Twelve of the best European films produced during the last year are competing for the main award of the 26th edition of FESTROIA. The prestigious Gold Dolphin will be determined by an international jury and announced on the final night of the Festival on June 12.

The film directors of the above films are a mix of newcomers to Portugal, as well as directors long admired here. Amongst the returnees are the Danish director Thomas Vinterberg, who comes back with SUBMARINO, and Finnish director Saara Cantell with her film HEART BEATS.

Three more films from Northern Europe are represented in the Main Competition section, iincluding A FAMILY by Danish director Pernille Fischer Christensen; A SOMEWHAT GENTLE MAN by Norwegian director Hans Petter Moland; and THE APE by Swedish director Jesper Ganslandt.

Eastern Europe is strongly represented, including the films SOUL AT PEACE by Slovakian director Vladimír Balko; ALL THAT I LOVE by Polish director Jacek Borcuch; and three co-productions: ST. GEORGE SHOOTS THE DRAGON (Srdjan Dragojevic, Serbia, Bosnia and Bulgaria), IN THE LAND OF WONDERS (Dejan Sorak, (Croatia, Hungary), and METASTASES (Branko Schmidt, Croatia, Bosnia and Serbia),

The last two films competing in the Official Section are also a result of co-productions: the Belgian-Dutch production THE STORM by Ben Sombogaart, and JAFFA, Keren Yedaya’s most recent work, made with money from Israel, France and Germany. Included on the Official Section, but screening out-of-competition, are the Greek film CANTEEN by Stavros Kaplanidis and CASE UNKNOWN by Polish director Feliks Falk.

For more information on this year's FESTROIA, visit:

01 June, 2010

Honoring Czech Legend Zdenek Sverák

by Sandy Mandelberger, North American Editor

Few European film stars have a topical resonance outside of their native countries. However, for many, the Czech actor/screenwriter Zdenek Sverák is the face of contemporary Czech cinema. For this year's 50th anniversary Jubilee edition of the Zlin Film Festival (, held in the UNESCO Heritage City of Zlin in northeastern Czech Republic, several programs heralding Czech cinema of the past and the present are among this year's highlights. This includes a special sidebar for actor/writer/composer Zdenek Sverák, one of Czech cinema's best known faces and talents.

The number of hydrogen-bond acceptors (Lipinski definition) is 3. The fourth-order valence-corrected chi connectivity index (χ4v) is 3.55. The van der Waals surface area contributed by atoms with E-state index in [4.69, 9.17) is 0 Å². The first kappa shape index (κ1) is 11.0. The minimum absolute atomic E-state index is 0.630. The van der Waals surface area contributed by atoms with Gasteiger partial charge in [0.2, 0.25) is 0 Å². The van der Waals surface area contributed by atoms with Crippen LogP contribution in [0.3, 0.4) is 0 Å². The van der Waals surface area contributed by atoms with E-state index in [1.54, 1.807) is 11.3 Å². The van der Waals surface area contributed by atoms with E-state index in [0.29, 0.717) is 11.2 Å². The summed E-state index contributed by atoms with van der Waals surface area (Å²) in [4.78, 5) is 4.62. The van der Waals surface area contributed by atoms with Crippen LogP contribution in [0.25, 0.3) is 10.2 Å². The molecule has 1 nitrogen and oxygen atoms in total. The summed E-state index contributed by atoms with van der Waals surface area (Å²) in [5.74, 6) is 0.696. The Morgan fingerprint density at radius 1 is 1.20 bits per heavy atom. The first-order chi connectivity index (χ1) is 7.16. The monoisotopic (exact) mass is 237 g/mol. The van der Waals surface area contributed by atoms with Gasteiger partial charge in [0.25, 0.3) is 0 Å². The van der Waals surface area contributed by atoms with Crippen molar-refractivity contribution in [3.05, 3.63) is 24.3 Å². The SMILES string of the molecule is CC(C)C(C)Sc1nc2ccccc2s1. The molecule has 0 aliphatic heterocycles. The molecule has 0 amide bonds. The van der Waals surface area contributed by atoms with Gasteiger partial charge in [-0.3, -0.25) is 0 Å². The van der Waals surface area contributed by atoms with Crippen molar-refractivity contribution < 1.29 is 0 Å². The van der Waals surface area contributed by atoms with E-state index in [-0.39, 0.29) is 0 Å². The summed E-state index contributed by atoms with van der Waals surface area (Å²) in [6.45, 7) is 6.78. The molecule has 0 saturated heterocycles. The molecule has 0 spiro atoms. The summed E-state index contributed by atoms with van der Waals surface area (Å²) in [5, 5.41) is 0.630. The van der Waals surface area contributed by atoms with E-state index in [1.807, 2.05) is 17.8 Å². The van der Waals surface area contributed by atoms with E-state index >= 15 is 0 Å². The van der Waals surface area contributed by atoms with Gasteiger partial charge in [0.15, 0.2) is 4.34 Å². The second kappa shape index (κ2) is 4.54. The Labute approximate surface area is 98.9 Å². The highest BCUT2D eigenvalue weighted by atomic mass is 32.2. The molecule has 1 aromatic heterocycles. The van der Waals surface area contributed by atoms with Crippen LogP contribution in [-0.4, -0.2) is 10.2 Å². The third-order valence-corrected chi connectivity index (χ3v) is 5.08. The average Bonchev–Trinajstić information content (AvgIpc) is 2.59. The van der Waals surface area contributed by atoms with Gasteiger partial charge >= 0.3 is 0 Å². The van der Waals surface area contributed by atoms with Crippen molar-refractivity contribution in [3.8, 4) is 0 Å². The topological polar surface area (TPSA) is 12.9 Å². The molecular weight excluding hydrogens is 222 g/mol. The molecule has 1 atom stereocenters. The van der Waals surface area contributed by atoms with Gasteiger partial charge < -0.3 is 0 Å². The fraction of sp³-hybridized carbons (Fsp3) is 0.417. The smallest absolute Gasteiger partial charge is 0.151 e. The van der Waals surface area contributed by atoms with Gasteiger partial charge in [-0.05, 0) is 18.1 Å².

Zdenek Sverák is a true renaissance man, having scaled the heights of the film, theater and television worlds as both an actor, composer and award-winning screenwriter. However, he was not groomed for a career in the arts. "My father planned for me to study electrical wiring", he was quoted as saying in the Festival Catalogue. "At the last moment I managed to change my university application towards the field of Czech language and literature."

But what can one do with a degree in literature? At first he became a professor known for his pedagogic excellence. That eventually led to a stint as a broadcast editor and author . At the same time, he discovered theater and his natural acting ability. However, it became clear to the young man that audiences were more enraptured with film than they were with live theater, so he decided to conquer yet another medium. In 1968, the same year as the famous "Prague Spring", he made his film debut in CRIME IN A MUSIC HALL, where he played a highly unlikeable character.

He continued acting in Czech films, while also becoming a highly respected screenwriter, working in genres from comedy to tragedy, with a working class edge. He eventually was employed by the famed Barrandov Film Studios in their screenwriting department and penned many of the important screenplays of the 1970s and 1980s, while continuing his acting career.

His best known work came a decade later as he collaborated with his son Jan Sverák on the films that have made his international reputation. In THE ELEMENTARY SCHOOL (1991), a semi-autobiographical film, he mines the poetic and melancholic moments of his own childhood, while playing the role of his own father. Five years later, he played another father in the Oscar winning film KOLYA, which he also co-wrote with his director son. KOLYA was a major international hit, while also winning double Czech Lions for his performance and the film's screenplay. He recently was again nominated for his dual role as an actor and screenwriter for the celebrated film EMPTIES in 2007. At the age of 74, he continues his acting career, last appearing in the family film KOOKY, again directed by his son Jan Sverák.

The celebrated actor/screenwriter will be in Zlin later this week to be feted by the Festival and be heralded for a career unique in the cinema of any an award-winning actor, writer, composer and film legend.